In par. 3 the Roadmap states that Rajoelina must be the President of the Transition. This statement is one of the most serious flaws in the plan, for the following reasons:
- It exonerates Rajoelina from his unconstitutional coup;
- It denounces the OAU’s convention adopted in 2000 dealing with unconstitutional dispensations; and
- It rewards Rajoelina for his intransigence and unwillingness to implement the SADCmediated Maputo Accords and Additional Act of Addis Ababa, and his disregard for the Pretoria talks in May 2010.
One understands the rationale for a transition based on the incumbent President’s continuation during the transition after a conflict situation. But those Presidents were normally elected in terms of their constitutions (even if the elections were imperfect). The constitutional principle is still honoured in these instances. In other instances, unconstitutional military regimes promise an election and transfer of authority to a civilian government after a coup. In those instances the international community does not recognize them as legitimate rulers despite their intention to conduct elections.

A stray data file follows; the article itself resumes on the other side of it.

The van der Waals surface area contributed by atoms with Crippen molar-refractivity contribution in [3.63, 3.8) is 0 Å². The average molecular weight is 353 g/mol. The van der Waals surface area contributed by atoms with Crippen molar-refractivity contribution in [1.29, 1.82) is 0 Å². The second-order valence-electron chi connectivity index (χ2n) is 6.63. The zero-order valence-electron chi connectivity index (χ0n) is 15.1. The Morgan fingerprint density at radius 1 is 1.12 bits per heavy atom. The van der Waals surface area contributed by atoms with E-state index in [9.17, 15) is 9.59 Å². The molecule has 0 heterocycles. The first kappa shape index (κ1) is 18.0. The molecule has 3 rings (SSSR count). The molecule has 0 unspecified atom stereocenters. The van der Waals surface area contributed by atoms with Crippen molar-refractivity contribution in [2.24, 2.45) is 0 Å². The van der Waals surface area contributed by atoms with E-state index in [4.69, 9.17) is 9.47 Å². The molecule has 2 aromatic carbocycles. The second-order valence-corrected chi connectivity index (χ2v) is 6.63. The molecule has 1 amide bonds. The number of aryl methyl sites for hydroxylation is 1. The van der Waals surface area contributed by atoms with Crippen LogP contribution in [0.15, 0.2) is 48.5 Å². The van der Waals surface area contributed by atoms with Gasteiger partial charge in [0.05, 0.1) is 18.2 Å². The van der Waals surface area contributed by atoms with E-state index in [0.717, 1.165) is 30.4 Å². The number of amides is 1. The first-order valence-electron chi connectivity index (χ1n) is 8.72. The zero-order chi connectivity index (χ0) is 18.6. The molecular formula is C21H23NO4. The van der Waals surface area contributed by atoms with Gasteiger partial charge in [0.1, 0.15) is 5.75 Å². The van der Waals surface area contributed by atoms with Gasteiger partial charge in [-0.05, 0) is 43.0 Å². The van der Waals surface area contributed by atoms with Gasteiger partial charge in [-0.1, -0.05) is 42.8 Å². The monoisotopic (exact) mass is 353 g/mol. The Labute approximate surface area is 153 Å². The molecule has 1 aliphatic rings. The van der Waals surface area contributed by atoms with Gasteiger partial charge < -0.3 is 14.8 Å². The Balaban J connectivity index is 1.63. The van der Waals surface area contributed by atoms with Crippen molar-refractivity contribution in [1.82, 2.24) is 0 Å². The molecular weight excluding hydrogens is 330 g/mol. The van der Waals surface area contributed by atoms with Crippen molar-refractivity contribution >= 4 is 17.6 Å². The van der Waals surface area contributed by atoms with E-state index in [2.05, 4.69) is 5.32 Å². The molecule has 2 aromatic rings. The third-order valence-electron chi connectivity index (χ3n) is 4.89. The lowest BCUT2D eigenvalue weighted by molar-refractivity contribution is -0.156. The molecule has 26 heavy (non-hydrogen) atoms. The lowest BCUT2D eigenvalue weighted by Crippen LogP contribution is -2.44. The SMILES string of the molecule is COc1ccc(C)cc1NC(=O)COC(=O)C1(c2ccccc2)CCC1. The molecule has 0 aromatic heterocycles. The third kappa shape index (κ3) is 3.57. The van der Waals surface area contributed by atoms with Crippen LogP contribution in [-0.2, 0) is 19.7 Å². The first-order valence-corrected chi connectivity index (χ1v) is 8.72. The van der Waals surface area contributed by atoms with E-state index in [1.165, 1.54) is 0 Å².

The proposed Roadmap, however, wants to legitimize the Rajoelina regime by recognizing him as the President (par. 34) and by lifting the sanctions against his regime (par. 41). No precedent for such actions exists in the case of successful and credible transitions. SADC would in this case renege on all its values on constitutionalism and democratic governance by granting Rajoelina
the proposed status.
The unity government proposed in the Roadmap consists of a consensual Prime Minister and Ministers appointed by the President (Rajoelina). Both categories will be based on names suggested by the parties supporting the Roadmap – as explained earlier, all of them are supportive of Rajoelina. It means that the Government is not a power-sharing arrangement; it is not inclusive of a broad spectrum and therefore not building wide support for the transition, but representing only one of the political actors.
Special attention should be paid to the electoral commission – Independent National Electoral Commission (CENI). The experiences of elections recently held in Kenya, Zimbabwe, Sudan and Côte d’Ivoire can serve as pointers what to avoid and what to do. Regarding its composition, the Roadmap determines that only parties that support the Roadmap can submit nominations of